Gift sales for pets to exceed one billion nation wide
PITTSBURG, Kan. – Kadie Hawpe spoils her one-year-old Corgi named Wade and isn’t afraid to admit it.
“Pretty much buy cookies all the time. I got him a birthday cake when he turned one,” says Hawpe.
And when February 14th rolls around, Wade knows there’s more where that came from.
“Wade gets excited when he gets a special treat. You know, my kids get excited when they get a valentine. So, he gets to be a part of that,” says Hawpe.
But Hawpe definitely isn’t alone in how much she spoils her pet.
This year, the National Retail Federation estimates that almost two billion dollars will be spent on furry and fuzzy four-legged valentines across the nation.
“Any excuse people can have to buy treats for their pets is probably a good one. My theory is again, anything that you know, the only reason to have one would be to spoil one,” says Dan Mitchell, owner of Claws and Paws pet shop in Pittsburg.
So, we decided to ask pet owners in Pittsburg why they spoil their pets on Valentine’s Day.
“We treat them like a family member, and you know, they’ve only got a short life. We might as well make it as good as they can possibly have it,” says Clay Altic, a Pittsburg resident.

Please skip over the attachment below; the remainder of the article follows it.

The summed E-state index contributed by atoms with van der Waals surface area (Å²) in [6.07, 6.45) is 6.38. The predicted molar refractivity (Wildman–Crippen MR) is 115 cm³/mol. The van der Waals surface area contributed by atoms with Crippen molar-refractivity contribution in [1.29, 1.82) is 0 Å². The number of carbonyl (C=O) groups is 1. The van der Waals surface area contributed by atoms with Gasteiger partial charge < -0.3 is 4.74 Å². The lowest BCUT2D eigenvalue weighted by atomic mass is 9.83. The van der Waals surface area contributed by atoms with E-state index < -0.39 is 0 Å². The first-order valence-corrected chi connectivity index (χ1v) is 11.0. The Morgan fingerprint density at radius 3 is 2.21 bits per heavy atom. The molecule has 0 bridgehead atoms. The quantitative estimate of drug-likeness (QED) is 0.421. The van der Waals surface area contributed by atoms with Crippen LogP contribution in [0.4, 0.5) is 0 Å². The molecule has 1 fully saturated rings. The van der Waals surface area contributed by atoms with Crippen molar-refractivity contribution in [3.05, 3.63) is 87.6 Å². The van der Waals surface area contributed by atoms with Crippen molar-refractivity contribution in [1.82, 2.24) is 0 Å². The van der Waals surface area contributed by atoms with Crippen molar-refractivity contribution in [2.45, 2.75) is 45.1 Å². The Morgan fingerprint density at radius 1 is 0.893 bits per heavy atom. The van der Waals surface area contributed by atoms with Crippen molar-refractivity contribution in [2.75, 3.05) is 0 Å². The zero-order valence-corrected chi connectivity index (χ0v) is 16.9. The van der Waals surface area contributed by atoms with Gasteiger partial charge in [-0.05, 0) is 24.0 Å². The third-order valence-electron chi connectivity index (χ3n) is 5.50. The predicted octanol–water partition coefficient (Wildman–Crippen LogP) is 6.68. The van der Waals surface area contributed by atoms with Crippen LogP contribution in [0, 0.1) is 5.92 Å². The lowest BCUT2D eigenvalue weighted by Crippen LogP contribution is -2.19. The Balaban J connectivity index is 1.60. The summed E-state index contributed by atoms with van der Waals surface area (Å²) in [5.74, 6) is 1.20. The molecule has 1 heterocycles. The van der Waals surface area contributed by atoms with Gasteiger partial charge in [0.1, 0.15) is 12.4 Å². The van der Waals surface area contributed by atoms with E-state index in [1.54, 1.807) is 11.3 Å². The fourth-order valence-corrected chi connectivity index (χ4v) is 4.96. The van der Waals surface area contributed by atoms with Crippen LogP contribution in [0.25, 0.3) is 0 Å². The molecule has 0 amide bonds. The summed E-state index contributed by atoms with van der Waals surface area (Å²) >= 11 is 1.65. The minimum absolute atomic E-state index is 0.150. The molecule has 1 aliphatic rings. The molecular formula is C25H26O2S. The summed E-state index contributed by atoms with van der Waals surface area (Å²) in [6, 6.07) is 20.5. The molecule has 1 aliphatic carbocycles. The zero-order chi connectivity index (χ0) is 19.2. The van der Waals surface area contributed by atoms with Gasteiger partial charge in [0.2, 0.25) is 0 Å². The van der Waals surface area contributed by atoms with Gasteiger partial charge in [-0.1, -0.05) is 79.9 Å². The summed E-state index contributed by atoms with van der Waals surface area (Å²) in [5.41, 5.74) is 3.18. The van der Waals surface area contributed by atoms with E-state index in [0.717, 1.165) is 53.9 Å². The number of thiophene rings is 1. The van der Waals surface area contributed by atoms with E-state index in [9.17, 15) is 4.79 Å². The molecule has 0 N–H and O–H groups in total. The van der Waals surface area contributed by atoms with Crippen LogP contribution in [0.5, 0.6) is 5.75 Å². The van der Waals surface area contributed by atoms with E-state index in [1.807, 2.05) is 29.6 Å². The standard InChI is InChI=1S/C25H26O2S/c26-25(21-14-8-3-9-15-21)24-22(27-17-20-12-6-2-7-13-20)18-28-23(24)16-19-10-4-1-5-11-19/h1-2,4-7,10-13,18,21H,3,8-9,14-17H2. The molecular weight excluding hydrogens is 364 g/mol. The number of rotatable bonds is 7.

“He’s part [of the] family. He gets to join in holidays just like other family members and other people. So, he’s my valentine,” explains Pittsburg resident Jamie Hoover.
And getting gifts for a member of the family doesn’t seem so crazy. Even if they have four legs.
“I mean they may not know what’s going on, but they get excited because everyone else is excited,” says Hawpe.
The National Retail Federation also estimates that one in four people gets a gift for their pet on Valentine’s Day.
For overall spending, they estimate that people will spend more than 27-billion.
If you want to learn more about the money of Valentine’s Day, follow this link: https://nrf.com/blog/3-common-valentines-day-myths